I recently visited my dad in Wallowa County, where I was born and lived until around 11 years old. Wallowa County is the very northeastern county of Oregon. It’s remote, high in elevation, and beautiful. The first time I took my husband to visit the county he called it Little Scandinavia, because of the picturesque alpine peaks and pastoral farmlands.
Photo courtesy Wallowa County Chamber of Commerce
Wallowa county has always been somewhat self-reliant. Because of its distance from any metropolitan center or robust supply chain, coupled with a recalcitrant attitude towards big box stores and chains (Subway is the only chain restaurant in the entire county), Wallowa locals have always grown a lot of their own food. This trip back to my birthplace was especially interesting because the slow food and locavore trends are making a big impact in the county. I ate at the newly revamped Lostine Tavern, a local tavern that was recently crowd-funded to turn it into a farm-to-table eatery headed by Chef Lynn Curry.
Across the street from the LT I visited the Lostine Community Marketplace, a shop selling local handcrafts, from quilts and homespun yarn, to slingshots, pickles, and pottery. The Community Marketplace is staffed in volunteer shifts by those who sell their wares through it. I especially admired a collection of vintage hats on display and the tiny wood-burning stove.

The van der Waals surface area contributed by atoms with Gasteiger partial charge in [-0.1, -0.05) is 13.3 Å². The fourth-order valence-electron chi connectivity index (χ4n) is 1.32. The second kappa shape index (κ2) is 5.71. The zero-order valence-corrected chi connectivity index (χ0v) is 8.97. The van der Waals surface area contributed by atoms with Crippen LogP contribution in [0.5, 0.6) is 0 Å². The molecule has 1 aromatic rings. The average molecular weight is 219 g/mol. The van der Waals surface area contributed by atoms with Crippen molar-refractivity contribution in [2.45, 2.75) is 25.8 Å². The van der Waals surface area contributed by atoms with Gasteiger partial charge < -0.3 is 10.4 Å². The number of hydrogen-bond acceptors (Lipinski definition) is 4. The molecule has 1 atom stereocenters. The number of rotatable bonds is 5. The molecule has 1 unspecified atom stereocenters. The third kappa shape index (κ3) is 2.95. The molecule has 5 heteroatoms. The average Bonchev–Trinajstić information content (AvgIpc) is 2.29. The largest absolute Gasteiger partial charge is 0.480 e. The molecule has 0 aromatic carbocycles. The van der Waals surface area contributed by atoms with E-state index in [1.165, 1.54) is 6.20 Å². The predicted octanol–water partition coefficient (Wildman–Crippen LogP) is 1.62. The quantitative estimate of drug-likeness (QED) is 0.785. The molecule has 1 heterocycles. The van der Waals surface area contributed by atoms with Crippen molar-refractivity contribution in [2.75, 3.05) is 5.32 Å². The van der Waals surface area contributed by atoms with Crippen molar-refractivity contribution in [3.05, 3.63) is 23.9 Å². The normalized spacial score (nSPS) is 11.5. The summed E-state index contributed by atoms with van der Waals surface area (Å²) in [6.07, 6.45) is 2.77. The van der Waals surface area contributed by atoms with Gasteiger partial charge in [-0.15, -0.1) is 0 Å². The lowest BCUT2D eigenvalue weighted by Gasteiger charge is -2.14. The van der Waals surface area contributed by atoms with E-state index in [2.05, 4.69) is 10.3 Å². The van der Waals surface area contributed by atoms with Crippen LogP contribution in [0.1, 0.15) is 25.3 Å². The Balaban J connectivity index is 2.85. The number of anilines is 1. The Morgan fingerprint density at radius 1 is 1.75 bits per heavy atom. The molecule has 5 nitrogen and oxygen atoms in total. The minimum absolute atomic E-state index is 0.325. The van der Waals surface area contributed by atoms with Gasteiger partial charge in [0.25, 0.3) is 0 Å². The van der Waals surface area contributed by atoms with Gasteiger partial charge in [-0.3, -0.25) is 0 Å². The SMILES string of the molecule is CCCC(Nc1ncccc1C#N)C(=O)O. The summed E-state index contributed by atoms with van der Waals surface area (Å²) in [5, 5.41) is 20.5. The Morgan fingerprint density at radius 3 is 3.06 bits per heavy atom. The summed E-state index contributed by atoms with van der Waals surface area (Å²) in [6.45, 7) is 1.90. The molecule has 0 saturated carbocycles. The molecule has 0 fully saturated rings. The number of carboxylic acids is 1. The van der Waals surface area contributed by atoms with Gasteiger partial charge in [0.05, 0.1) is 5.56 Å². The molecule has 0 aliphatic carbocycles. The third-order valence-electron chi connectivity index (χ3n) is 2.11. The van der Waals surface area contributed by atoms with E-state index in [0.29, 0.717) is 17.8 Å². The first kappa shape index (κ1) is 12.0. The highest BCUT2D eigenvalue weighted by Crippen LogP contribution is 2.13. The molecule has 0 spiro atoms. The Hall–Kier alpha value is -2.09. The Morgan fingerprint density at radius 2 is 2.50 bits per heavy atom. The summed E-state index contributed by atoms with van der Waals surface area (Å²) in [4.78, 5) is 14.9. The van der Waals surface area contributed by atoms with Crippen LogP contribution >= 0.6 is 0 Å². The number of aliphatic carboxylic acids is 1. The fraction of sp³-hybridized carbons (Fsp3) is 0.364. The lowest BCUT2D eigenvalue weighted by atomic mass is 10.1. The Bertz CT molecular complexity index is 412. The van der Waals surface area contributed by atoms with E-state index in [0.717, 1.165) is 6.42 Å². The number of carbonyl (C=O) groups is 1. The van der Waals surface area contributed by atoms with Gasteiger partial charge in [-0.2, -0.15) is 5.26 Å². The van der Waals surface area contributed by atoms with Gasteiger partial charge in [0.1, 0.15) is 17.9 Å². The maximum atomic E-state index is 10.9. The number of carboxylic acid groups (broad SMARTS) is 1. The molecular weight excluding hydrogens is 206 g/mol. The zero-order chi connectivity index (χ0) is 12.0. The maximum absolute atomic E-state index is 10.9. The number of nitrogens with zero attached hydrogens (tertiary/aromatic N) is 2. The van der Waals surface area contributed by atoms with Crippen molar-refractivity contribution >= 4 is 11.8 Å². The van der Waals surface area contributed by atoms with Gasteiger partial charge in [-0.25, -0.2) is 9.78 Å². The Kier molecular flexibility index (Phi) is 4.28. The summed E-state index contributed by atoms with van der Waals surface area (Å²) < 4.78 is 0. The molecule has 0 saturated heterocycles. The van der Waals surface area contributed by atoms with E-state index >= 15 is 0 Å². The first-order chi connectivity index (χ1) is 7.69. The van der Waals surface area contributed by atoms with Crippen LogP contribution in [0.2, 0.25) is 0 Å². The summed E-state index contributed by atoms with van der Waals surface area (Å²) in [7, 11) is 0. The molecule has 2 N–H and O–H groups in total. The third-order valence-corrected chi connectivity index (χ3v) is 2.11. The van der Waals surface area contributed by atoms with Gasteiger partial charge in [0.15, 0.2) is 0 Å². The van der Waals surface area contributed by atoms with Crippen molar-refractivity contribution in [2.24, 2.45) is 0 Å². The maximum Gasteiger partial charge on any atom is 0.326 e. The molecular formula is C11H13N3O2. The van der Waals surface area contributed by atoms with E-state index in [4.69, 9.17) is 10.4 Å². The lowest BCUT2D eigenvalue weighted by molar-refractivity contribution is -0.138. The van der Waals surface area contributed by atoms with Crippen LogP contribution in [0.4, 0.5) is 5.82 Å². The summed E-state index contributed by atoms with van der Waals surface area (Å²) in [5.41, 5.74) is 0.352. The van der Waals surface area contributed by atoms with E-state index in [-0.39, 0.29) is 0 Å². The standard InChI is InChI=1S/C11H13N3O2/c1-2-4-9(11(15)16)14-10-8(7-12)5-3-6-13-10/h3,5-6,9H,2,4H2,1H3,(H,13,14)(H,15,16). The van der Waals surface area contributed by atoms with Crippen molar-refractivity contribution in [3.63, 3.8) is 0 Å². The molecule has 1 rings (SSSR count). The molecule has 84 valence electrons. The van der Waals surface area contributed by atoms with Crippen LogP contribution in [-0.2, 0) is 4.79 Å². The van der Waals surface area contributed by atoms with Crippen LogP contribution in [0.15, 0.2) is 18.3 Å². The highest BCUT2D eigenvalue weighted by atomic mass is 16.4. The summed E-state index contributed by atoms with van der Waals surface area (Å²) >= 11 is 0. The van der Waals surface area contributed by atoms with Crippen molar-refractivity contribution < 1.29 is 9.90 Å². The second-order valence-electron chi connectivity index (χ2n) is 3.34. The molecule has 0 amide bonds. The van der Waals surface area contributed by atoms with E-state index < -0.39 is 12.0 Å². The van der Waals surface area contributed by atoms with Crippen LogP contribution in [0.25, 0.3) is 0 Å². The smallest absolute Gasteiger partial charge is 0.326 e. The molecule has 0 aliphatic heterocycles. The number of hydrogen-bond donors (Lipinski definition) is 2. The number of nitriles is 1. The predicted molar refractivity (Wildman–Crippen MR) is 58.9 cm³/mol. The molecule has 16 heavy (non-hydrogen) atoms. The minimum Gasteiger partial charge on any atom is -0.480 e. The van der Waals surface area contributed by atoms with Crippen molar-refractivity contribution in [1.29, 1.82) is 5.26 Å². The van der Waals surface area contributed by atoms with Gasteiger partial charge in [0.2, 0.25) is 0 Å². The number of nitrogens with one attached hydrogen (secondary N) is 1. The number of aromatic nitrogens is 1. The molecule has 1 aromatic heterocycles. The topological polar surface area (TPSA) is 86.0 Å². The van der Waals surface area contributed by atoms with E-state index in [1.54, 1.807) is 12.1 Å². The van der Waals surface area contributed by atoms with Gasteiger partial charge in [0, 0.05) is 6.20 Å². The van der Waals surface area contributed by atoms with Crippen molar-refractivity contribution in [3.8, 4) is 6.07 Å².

The store was started by my “Auntie” June, an ideas-woman whose current project is using native plants to dye handspun yarns and fleece from her specially bred flock of Targee-Wensleydale sheep. The wool from this breed has a long staple, with no “prickle factor,” and a wavy crimp. I visited her home studio and got to bring an undyed skein still smelling of lanolin home with me.
Kitty-corner from the Community Marketplace is M. Crow & Co. General Store. I grew up buying penny candies here. The General Store has also recently changed owners and received a facelift. Now along with the same popsicles and Jiffy Pop popcorn from my childhood, you can buy Filson workwear and handcrafted wooden furniture. Three nice attractions, with a focus on local goods, in a town of 275 people. Lostine is hopping!
I also attended the Wallowa Harvest Fest on the Nez Perce Homeland grounds where my sister, dad, and I pressed five gallons of apple cider from apples we had gathered the previous day. We also picked out pumpkins for Jack-O-Lanterns and a few dozen duck eggs to bring back to Portland with us. It was a good visit to a place where “shop local” isn’t just a buzzword, but a way of life.